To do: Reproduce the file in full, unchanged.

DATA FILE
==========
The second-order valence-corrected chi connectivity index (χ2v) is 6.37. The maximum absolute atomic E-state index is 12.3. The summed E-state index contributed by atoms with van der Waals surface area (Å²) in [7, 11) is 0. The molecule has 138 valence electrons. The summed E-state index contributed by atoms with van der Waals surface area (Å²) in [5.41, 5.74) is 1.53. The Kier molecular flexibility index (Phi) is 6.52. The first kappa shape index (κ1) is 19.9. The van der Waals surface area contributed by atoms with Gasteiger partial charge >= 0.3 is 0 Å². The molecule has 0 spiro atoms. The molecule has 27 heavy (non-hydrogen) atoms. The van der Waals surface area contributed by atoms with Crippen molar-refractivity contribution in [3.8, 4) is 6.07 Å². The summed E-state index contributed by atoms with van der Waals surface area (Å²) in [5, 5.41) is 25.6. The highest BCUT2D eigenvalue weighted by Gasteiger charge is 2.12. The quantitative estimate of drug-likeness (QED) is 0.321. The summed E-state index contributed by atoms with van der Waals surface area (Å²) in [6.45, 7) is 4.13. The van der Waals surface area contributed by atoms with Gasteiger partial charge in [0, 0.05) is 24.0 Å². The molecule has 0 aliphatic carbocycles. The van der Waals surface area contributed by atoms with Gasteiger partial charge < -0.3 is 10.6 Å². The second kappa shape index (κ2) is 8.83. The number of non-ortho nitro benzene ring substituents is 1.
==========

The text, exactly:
The second-order valence-corrected chi connectivity index (χ2v) is 6.37. The maximum absolute atomic E-state index is 12.3. The summed E-state index contributed by atoms with van der Waals surface area (Å²) in [7, 11) is 0. The molecule has 138 valence electrons. The summed E-state index contributed by atoms with van der Waals surface area (Å²) in [5.41, 5.74) is 1.53. The Kier molecular flexibility index (Phi) is 6.52. The first kappa shape index (κ1) is 19.9. The van der Waals surface area contributed by atoms with Gasteiger partial charge >= 0.3 is 0 Å². The molecule has 0 spiro atoms. The molecule has 27 heavy (non-hydrogen) atoms. The van der Waals surface area contributed by atoms with Crippen molar-refractivity contribution in [3.8, 4) is 6.07 Å². The summed E-state index contributed by atoms with van der Waals surface area (Å²) in [5, 5.41) is 25.6. The highest BCUT2D eigenvalue weighted by Gasteiger charge is 2.12. The quantitative estimate of drug-likeness (QED) is 0.321. The summed E-state index contributed by atoms with van der Waals surface area (Å²) in [6.45, 7) is 4.13. The van der Waals surface area contributed by atoms with Gasteiger partial charge in [0, 0.05) is 24.0 Å². The molecule has 0 aliphatic carbocycles. The van der Waals surface area contributed by atoms with Gasteiger partial charge < -0.3 is 10.6 Å². The second kappa shape index (κ2) is 8.83. The number of non-ortho nitro benzene ring substituents is 1.